There is an adage that the Marathas use in the event of a rout, usually after an election debacle: “Iska to Panipat ho gaya (He’s met his Waterloo).” The phrase, said in half-jest, has its origin in the Marathas’ terrible defeat at the hands of the Afghan marauder Ahmad Shah Abdali at Panipat in 1761. It’s another matter that despite losing that battle —and in the process, losing all possibility of becoming masters of Delhi and India—the Marathas never lost their pride. It was this unsinkable spirit that was visible on Friday when Marathas from across India gathered here, 250 years later, to remember their heroes. The fact that the Marathas still use this adage to signify defeat can only mean that the defeat at the hands of Abdali still rankles them. So on Friday, the Marathas who gathered here pledged to take the defeat in their stride and remember instead the battle for the valour of their ancestors. Kala Amb, the venue of the third battle, today has no detail of the event, the names of the martyrs, or tales of their bravery. The Marathas would like a memorial at Kala Amb in memory of heroes who could have changed the course of India’s history but for a tactical mistake.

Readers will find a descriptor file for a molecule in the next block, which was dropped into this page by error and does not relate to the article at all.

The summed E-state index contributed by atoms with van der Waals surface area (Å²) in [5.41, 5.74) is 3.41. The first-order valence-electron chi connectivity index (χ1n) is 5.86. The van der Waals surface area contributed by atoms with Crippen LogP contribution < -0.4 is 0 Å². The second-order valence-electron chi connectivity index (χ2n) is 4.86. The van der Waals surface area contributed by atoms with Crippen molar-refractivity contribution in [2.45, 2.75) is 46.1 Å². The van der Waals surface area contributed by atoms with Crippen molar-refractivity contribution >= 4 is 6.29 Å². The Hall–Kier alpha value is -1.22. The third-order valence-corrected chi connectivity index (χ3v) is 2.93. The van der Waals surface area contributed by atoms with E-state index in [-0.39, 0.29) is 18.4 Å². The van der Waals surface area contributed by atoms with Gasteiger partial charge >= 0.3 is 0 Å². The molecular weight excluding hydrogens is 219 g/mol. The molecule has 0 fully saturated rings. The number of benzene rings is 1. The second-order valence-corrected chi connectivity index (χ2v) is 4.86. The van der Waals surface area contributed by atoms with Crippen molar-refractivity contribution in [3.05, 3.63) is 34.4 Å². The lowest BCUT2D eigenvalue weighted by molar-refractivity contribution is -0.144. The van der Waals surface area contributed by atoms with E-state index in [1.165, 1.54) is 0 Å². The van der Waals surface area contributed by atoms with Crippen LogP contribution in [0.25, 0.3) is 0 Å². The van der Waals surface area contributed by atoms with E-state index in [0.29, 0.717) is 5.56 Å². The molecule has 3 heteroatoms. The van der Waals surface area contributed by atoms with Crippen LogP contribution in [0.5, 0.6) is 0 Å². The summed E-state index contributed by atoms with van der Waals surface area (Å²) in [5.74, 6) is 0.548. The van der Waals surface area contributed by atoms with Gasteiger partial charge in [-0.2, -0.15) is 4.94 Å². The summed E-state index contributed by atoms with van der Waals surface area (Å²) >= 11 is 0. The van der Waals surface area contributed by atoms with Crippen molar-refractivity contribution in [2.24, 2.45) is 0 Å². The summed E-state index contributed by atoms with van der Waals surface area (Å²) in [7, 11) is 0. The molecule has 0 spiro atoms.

• The third battle of Panipat was fought between the Marathas led by Sadashivrao Bhau and Afghan invader Ahmad Shah Abdali at Kala Amb in Panipat on January 14, 1761
• The battle ended in few hours with 60-70,000 soldiers killed
• The Maratha line was to be 12 km across, with the artillery in front, protected by infantry while the cavalry was instructed to wait behind the artillery
• The waiting cavalry moved forward without any formal orders causing casualties among Maratha soldiers leading to the defeat
• Although the Marathas lost in the battle, no other foreign rulers dared to invade India through the Khyber pass as they remember the valour & bravery of the Maratha soldiers